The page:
A lack of public attendance at Elon University’s Student Government Association’s recent meetings and a 68% decrease in voter turnout for freshman class elections compared to the year prior have some members of SGA reconsidering the organization’s methods to engage students.
Class of 2026 President Selma Maric said she’s worried low student engagement with SGA, especially within the freshman class, is due to a lack of awareness about what SGA is. According to junior William Wood, SGA’s vice president of communications, SGA is a multifaceted organization dedicated to serving all members of the Elon community by advocating for the rights, opinions and interests of the student body.
Earlier this month, 179 freshmen cast ballots in their representative election, according to Elon News Network’s previous coverage. This is 10.6% of the 1,692-member class, which is the largest class in Elon’s history.
552 freshmen cast ballots in the class of 2025’s election last fall, which saw 34% participation within the 1,591-member class. Also according to the university’s fall registrar’s reports, SGA freshman elections have increasingly had less voter turnout for the past seven years, despite class sizes increasing.
“I feel as if numerous students here have either never heard of SGA or don’t know what SGA does,” Maric said. “Students want to participate in events and support their school, but they aren’t exactly sure how to do that without the blasting of events online or in person … I think there is a lot of progress that can be made towards student engagement, especially geared to the first-years who are just starting out at Elon and want to feel a larger sense of community.”
Maric said based on her experience talking with voters, it was not that freshmen didn’t want to vote, it was that many simply did not know how to. Maric said Phoenix Connect, the university’s website for students to join campus organizations and vote in SGA elections, wasn’t heavily advertised to freshmen, and most didn’t know how to even access it.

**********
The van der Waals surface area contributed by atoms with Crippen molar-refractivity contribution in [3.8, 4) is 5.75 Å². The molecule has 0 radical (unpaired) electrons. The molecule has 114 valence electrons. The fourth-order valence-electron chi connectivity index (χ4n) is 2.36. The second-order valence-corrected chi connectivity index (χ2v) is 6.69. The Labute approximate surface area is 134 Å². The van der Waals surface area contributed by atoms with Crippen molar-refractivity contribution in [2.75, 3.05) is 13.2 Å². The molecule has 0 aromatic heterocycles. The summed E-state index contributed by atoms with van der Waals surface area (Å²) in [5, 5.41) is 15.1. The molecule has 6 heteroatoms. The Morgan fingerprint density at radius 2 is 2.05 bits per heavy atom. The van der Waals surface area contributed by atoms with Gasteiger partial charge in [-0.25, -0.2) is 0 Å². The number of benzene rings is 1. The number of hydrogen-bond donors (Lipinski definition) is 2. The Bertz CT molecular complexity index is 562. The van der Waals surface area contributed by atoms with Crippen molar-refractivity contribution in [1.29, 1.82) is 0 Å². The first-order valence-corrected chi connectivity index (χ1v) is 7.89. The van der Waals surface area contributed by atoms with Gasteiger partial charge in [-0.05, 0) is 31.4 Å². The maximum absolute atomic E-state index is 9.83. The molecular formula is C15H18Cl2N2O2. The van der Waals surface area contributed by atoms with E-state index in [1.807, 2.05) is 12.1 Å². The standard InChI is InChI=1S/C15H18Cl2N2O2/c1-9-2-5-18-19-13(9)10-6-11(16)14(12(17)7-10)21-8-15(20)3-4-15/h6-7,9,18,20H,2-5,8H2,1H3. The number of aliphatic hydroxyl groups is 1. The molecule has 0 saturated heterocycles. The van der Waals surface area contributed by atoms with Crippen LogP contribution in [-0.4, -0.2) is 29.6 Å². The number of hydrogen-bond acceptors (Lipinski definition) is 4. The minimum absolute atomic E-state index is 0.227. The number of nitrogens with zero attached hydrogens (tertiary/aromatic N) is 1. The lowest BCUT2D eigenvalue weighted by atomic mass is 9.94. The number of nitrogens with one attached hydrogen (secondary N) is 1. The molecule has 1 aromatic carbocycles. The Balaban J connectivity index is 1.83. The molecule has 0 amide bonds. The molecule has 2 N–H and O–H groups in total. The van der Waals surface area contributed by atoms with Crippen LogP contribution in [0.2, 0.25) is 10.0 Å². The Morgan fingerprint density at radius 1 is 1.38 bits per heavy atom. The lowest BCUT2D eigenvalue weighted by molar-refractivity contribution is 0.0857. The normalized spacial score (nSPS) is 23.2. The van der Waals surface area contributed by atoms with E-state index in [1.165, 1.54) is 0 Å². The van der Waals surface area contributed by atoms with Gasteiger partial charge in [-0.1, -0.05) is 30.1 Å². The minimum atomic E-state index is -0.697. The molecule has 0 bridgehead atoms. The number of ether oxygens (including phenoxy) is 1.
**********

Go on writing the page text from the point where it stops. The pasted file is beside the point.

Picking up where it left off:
Freshman Andrew Weiss did not participate in the recent election and said he was unfamiliar with Phoenix Connect. Further, he said he was unsure about what SGA does and how it impacts the student body.
“It is in charge of leading and deciding on what goes on in the school, I guess,” Weiss said. “That’s my best guess. I have no idea. I really don’t know.”
Maric said a lack of knowledge among students about SGA doesn’t necessarily demonstrate a lack of interest, but limited understanding also means students see no clear pathway to get involved. Weiss agreed, emphasizing the importance of visibility to increase SGA’s presence within the student body and get better feedback from students.
“They could send out polls on what students want. If they’re trying to help out the students, then they should ask what they want help with and try to do that,” Weiss said.
Senior Class President and Elections Committee Chair Lily Kays said they believe increasing voter turnout is simply a matter of spreading the word.
“I believe higher voter turnout would happen if more students were engaged in sharing about SGA elections. … Elon’s campus runs on word of mouth,” Kays said. “Person-to-person talking will always be the best.”
Word of mouth is an effective strategy, according to Maric. She said her campaign was accomplished primarily by talking to Elon students she had met during the summer, going from dorm to dorm to hang up posters and telling people to vote. Despite not engaging in the election, Weiss said most of what he knew about this year’s election was from candidates telling him to vote during class.
As for solutions to a lack of student engagement, Kays said members of SGA have been discussing various ways to make SGA more accessible to the public. On Sept. 9, SGA held its annual town hall but saw no attendance from the student body, sparking a conversation about moving business meetings to a more public space rather than the current spot on the second floor of Moseley Center.
SGA hopes to garner greater awareness around its $436,000 annual budget, according to Kays, and promote the ways SGA is available to financially support both organizations and the student body as a whole.
Maric said she is optimistic about SGA’s goals for the year, both in terms of increasing student engagement and otherwise.
“Coming to Elon and seeing the beginnings of growing school spirit is amazing,” Maric said. “I am just hoping SGA can be a part of the change to make it grow even bigger.”